This Christmas cake will be just as good after a day, and better than most after a week. If you’ve not yet made a Christmas cake this year, you can’t use the excuse that you’ve not got enough time. The truth is that if you follow most recipes for this particular festive centrepiece, you’ll end up with something that is horribly dry. Thus, it needs those months of adding alcohol for the cake to be remotely edible by the time you hit the 25th. Yes, the dried fruit adds a lot of bulk and this cake will need a lot longer in the oven than your average Victoria Sponge. But even the famed Mary Berry recommends a ridiculous amount of baking time – over 4 hours, in her case. You’ll probably need less than half that. Oh no I didn’t…
First, preheat your oven to 140C/120C fan/Gas 1. Seek out a 7 or 8-inch cake tin and grease it with plenty of butter. Then, cut out a disc of baking paper for the bottom and strips for the sides, and line them too. Finally, grease over your baking paper. This must not stick.
In a large bowl, place your fruit and finely grated orange zest and then drizzle on your preferred tipple. It doesn’t matter that your fruit is pre-soaked – it can take more.
In a different bowl, weigh your sugar and butter. Cream these together with an electric mixer for about 10 minutes, or until very light and fluffy. Add your eggs, one at a time and mixing well after each addition. Finally, add your flour, almonds and mixed spice and fold these into your mix until lumpy. Don’t mix any more than you need to.
Add your extra-soaked fruit into your cake mix, then slowly mix everything together until roughly combined. Pour your mix into your prepared tin and smooth it out until flat. Place this in your oven and bake for an hour to an hour and a half, maybe two if you’re unlucky. Keep checking regularly. If it wobbles, it isn’t done. If it doesn’t, stick a skewer in and check it comes out clean.
Leave your cake to cool, keeping it in the tin. Once cool (it might take all night), skewer it all over, then make the first feed. Do this by making a really small, but really weak, cup of tea. You only want a ‘shot’ worth – judge this yourself; technically 25ml. Add to this your honey and marmalade and another ‘shot’ of brandy or whisky. Don’t add too much.
Drizzle your cake (still in the tin) with your feed. You might not need all of it – press down on the surface and it feels boggy or soggy, stop. At this point, remove the cake from the tin (keeping the paper on) and place in a cool, dry cupboard. You can wrap it in cling film to keep it extra moist.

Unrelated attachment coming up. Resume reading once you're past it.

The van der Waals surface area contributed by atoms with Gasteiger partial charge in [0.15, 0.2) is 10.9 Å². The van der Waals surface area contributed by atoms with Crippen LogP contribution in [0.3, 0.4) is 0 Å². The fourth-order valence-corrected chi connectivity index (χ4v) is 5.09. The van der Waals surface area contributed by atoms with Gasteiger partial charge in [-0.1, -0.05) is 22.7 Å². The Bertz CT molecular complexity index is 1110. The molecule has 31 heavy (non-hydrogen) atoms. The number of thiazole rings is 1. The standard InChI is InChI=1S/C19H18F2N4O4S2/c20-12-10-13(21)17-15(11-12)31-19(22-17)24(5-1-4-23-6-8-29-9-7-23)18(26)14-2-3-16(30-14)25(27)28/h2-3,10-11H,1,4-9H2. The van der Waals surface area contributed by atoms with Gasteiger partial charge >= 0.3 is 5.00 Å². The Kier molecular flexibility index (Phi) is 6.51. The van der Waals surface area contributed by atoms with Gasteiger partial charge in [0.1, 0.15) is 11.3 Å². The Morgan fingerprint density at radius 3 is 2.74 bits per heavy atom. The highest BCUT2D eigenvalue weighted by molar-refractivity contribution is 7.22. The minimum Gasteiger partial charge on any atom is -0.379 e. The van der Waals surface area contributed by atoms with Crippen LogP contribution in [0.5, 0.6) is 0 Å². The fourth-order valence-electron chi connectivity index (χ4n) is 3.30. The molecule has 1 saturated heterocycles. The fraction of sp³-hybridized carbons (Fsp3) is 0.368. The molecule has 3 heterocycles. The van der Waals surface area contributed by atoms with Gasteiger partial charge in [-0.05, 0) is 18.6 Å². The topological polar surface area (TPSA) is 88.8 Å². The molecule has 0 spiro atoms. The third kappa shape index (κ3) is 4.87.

Your cake is ready to be iced, but could do with another couple of feeds. These can be done at 3 days and 7 days from baking, or more spaced out if you’ve got longer. A few days before Christmas, it’s time to do the topping. Start by turning the cake upside down – the flat bottom makes the finish on your icing a whole lot smoother.
First, heat up your jam slowly in a pan over a medium heat until it’s a bit less viscous. Brush this over your upside-down cake so the marzipan sticks. Roll out your marzipan using icing sugar to stop it sticking – make sure your rolling pin is impeccable, as any wee bits will cause dimples. Lay the marzipan over and trim around the edges.
Like before, brush your marzipan with your jam. Roll out your fondant icing using your icing sugar until it is a large enough circle to cover the marzipan, then lay over the top. Again, trim around the bottom edge.
To finish, sprinkle icing sugar over your cake and ‘wash your hands’ using icing sugar, to dry them out. User these dry sugary hands to rub all over your cake vigorously, using the icing sugar like sandpaper. This is a great way to a super-smooth finish. You can get rid of any seams this way. Finally, tie a ribbon or piece of tinsel around it and enjoy within a few weeks.